Fruit of the Loon #1: Hitting the Genetic Jackpot

10 Mar 2018

The following piece was written as a commissioned article by Aware Online, another great organization focusing on reforming the rhetoric around mental health. 

They say if a friendship lasts more than seven years then it will last a lifetime. Can we just 

appreciate how finite a time that is to make something permanent? There’s practically a ticking clock happening in the background of every text, of every hug, of every heart-to-heart conversation that happens in the wee hours of the morning after a night out. 5 years, 83 days, 9 hours, 2 minutes, 54 seconds. 3 years, 146 days, 13 hour, 22 minutes, 17 seconds. The quest to turn something transient into something permanent lingers behind every interaction.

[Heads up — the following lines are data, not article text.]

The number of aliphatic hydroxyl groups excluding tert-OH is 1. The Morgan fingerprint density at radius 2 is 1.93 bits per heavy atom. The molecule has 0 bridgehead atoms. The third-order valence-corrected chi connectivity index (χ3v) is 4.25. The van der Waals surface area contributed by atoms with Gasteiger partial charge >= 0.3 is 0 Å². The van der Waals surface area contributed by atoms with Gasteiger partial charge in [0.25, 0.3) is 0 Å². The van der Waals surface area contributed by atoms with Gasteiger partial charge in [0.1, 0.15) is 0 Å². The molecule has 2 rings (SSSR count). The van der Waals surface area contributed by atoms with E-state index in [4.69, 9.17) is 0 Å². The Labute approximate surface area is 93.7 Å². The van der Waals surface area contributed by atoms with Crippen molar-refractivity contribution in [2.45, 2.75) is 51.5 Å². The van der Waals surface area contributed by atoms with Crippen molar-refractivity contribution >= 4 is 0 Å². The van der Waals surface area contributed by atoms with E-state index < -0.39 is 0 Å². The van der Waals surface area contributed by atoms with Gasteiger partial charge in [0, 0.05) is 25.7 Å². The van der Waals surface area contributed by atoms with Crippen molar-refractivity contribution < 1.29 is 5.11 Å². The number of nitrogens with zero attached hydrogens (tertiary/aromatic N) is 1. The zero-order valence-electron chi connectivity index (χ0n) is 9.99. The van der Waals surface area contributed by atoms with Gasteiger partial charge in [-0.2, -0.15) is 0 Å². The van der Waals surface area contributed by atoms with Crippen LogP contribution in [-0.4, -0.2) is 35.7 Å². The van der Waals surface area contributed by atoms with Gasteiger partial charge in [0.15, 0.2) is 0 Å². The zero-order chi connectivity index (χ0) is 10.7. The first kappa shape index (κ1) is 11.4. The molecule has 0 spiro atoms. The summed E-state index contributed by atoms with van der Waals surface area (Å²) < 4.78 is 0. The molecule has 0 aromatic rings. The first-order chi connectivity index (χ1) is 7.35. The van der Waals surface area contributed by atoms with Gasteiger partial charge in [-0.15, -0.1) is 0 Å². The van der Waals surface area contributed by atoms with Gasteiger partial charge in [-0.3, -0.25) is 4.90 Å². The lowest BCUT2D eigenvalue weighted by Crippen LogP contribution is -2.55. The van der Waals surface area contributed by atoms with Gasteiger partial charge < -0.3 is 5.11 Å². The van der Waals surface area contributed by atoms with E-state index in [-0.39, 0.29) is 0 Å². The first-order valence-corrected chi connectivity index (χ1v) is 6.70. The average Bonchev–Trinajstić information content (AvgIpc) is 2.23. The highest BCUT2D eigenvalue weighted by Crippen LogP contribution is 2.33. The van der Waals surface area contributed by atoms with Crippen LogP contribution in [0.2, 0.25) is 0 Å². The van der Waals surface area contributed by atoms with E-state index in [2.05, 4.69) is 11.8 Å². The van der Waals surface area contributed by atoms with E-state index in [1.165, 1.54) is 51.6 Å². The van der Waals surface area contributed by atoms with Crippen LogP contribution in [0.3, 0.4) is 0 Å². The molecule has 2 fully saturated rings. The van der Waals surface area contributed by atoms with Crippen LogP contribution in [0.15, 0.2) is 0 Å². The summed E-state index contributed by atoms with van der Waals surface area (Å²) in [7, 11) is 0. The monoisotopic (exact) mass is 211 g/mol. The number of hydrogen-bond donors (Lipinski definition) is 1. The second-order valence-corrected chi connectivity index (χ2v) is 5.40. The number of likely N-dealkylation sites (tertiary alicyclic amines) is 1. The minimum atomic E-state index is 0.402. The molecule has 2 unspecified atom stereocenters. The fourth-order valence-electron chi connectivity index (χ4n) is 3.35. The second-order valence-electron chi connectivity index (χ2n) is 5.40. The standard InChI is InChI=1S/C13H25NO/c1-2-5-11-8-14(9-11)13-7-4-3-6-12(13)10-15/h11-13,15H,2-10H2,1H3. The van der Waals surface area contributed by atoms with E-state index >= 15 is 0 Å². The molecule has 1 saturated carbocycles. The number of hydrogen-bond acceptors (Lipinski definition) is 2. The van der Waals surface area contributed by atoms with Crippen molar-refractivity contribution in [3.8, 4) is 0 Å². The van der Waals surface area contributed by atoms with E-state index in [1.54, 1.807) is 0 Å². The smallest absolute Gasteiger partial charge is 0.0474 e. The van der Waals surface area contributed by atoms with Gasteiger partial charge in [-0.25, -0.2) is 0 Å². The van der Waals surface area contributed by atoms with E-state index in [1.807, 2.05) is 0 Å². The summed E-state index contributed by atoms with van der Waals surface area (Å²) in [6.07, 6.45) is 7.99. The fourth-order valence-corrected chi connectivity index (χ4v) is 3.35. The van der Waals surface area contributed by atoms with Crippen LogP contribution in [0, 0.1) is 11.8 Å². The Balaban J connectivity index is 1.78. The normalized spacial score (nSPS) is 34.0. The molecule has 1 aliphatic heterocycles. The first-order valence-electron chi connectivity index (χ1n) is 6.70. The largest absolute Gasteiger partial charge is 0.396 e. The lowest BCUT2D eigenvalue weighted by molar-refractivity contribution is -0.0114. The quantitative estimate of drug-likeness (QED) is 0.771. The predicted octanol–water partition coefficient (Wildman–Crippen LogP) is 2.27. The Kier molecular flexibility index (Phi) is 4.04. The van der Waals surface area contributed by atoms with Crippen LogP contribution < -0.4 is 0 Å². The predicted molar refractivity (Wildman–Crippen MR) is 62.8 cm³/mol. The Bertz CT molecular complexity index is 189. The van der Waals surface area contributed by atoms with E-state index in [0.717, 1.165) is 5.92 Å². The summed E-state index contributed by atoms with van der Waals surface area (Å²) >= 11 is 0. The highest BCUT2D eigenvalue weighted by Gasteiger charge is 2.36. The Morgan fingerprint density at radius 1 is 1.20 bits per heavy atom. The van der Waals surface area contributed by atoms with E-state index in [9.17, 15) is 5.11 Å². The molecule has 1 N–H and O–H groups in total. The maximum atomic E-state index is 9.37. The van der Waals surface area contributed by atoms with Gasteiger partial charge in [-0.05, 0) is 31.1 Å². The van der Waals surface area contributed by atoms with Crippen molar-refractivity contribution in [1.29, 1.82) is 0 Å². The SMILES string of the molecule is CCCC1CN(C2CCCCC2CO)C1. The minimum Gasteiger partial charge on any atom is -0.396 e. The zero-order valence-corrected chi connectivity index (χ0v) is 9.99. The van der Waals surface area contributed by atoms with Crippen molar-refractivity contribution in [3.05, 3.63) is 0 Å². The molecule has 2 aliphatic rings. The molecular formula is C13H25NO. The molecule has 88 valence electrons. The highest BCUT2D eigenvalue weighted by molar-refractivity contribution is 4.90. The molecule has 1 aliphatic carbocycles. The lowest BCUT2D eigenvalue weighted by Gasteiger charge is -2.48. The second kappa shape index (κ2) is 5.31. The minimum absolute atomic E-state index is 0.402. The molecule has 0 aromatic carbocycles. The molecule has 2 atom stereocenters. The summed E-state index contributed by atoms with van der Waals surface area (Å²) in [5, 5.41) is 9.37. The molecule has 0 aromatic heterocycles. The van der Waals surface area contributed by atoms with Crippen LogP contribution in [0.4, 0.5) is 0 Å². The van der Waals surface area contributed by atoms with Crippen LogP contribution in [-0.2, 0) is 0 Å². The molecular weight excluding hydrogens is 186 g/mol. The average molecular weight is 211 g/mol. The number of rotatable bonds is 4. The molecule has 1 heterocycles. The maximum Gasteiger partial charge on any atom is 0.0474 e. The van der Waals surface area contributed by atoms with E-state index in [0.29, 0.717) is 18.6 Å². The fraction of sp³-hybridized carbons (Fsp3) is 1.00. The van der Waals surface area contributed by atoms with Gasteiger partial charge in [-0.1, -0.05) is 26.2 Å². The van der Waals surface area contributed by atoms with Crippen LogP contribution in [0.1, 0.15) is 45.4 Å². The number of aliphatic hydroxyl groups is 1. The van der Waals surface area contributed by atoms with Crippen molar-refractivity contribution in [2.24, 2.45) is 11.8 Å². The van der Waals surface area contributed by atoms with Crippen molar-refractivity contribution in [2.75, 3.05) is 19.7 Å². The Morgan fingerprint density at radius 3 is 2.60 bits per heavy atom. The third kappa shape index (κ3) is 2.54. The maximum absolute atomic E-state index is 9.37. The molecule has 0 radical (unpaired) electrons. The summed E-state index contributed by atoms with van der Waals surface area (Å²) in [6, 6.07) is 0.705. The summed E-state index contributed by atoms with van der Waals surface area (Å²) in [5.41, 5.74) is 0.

I guess that’s why they say that family is so important. Family, in theory, is the answer for all of these forays into identity via community. Community, being that sought after group of individuals who give you a sense of belonging, is a natural desire and family is society’s equivalent to the Monopoly card for getting out of jail free. Play it right and you’ll stay within a community until the day you die. But I dare you to find anyone who says their family is perfect. You can love them, but there is always an exception. Ask someone about it and they’ll doubtlessly end their sentence with a “but…” and a sheepish grin. It’s practically a mortal sin to disparage about a family member, but I digress.